Manhattan Distance is extremely similar to Euclidean distance. Rather than summing the squared difference between each dimension, we instead sum the absolute value of the difference between each dimension. It’s called Manhattan distance because it’s similar to how you might navigate when walking city blocks. If you’ve ever wondered “how many blocks will it take me to get from point A to point B”, you’ve computed the Manhattan distance.
The equation is shown below:
Note that Manhattan distance will always be greater than or equal to Euclidean distance. Take a look at the image below visualizing Manhattan Distance:
euclidean_distance(), create a function called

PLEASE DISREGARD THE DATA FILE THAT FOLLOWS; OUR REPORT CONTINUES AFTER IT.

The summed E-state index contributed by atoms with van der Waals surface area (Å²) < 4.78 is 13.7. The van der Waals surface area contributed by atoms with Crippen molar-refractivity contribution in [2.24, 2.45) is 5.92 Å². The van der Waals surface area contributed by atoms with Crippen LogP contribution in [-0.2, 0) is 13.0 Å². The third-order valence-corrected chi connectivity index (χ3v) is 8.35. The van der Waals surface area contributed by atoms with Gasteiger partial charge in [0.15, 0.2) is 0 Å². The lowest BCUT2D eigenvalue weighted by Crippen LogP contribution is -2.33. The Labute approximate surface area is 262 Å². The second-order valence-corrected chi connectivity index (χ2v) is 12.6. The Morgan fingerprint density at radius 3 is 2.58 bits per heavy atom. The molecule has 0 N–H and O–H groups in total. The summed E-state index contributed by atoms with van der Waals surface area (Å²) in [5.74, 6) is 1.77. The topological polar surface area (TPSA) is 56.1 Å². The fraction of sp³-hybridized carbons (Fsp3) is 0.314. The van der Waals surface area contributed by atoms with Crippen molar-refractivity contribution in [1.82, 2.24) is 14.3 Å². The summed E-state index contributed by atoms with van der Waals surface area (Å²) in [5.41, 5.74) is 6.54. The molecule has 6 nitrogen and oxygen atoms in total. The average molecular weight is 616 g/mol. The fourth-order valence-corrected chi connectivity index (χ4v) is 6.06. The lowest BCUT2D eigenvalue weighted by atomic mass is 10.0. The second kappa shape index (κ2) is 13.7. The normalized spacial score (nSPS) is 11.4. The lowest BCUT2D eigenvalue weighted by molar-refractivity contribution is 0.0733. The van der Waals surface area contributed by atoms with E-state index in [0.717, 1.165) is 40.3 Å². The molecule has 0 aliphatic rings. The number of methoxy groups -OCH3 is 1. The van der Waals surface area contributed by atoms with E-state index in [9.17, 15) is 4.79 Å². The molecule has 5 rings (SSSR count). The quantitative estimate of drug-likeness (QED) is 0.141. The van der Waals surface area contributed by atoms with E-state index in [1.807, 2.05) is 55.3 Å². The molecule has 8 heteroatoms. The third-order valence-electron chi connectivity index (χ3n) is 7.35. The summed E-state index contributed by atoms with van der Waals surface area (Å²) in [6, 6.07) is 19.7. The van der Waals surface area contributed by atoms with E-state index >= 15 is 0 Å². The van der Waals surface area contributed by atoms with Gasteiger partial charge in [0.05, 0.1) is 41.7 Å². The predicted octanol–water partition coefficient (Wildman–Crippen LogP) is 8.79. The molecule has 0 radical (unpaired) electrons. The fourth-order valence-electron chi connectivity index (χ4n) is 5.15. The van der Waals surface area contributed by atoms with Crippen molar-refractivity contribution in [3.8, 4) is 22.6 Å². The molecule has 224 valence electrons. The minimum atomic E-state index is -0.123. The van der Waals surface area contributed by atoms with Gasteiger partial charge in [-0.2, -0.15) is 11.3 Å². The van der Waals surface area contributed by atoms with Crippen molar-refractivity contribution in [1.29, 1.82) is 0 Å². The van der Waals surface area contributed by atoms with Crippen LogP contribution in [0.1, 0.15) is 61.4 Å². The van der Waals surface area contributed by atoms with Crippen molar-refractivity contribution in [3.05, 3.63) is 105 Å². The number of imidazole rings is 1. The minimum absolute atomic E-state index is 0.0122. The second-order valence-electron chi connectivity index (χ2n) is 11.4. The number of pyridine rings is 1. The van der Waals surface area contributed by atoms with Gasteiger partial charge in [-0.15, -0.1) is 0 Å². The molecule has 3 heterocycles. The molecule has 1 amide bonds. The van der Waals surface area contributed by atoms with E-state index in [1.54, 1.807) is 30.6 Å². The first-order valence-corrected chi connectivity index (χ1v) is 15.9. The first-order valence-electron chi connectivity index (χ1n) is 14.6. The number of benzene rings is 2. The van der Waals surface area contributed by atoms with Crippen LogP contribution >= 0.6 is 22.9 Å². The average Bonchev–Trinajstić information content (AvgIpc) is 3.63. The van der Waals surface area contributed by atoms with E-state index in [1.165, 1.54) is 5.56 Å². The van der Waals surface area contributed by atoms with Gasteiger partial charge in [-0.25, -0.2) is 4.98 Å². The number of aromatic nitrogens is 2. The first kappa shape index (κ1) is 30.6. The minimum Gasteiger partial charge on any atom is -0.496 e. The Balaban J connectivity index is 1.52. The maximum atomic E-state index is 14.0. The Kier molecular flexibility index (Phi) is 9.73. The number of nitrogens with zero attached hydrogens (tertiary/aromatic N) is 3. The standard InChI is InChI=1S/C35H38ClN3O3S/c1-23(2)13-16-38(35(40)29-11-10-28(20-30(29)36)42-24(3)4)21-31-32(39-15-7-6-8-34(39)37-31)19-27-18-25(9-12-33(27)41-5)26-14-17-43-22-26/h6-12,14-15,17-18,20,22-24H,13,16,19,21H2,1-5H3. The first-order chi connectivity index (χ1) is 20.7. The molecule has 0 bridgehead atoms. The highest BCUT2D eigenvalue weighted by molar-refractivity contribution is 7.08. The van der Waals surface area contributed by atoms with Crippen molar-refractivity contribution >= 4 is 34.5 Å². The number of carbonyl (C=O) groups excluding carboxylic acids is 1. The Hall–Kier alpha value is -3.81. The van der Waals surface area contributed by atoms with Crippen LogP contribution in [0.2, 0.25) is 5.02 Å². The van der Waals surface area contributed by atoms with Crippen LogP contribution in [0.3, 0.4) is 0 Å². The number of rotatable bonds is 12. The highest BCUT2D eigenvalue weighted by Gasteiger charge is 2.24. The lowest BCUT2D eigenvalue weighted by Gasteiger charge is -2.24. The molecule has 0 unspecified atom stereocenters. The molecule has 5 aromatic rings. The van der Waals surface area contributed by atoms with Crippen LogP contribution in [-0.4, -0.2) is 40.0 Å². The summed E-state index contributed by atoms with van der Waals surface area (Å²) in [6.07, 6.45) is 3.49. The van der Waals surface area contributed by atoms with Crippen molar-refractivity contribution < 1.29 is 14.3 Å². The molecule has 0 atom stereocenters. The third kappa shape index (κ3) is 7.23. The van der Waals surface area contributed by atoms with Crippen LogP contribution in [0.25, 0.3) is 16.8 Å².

manhattan_distance() that takes two lists named
pt2 as parameters.
In the function, create a variable named
distance, set it equal to
0, and return it.
distance, create a
for loop to loop through the dimensions of each point.
Add the absolute value of the difference between each dimension to
Remember, in Python, you can take the absolute value of
num by using
You’re done with
manhattan_distance()! Go ahead and find the Manhattan distance between the same points as last time.
Below the print statements for Euclidean distance, print the Manhattan distance between
[1, 2] and
Also print the Manhattan distance between
[5, 4, 3] and
[1, 7, 9].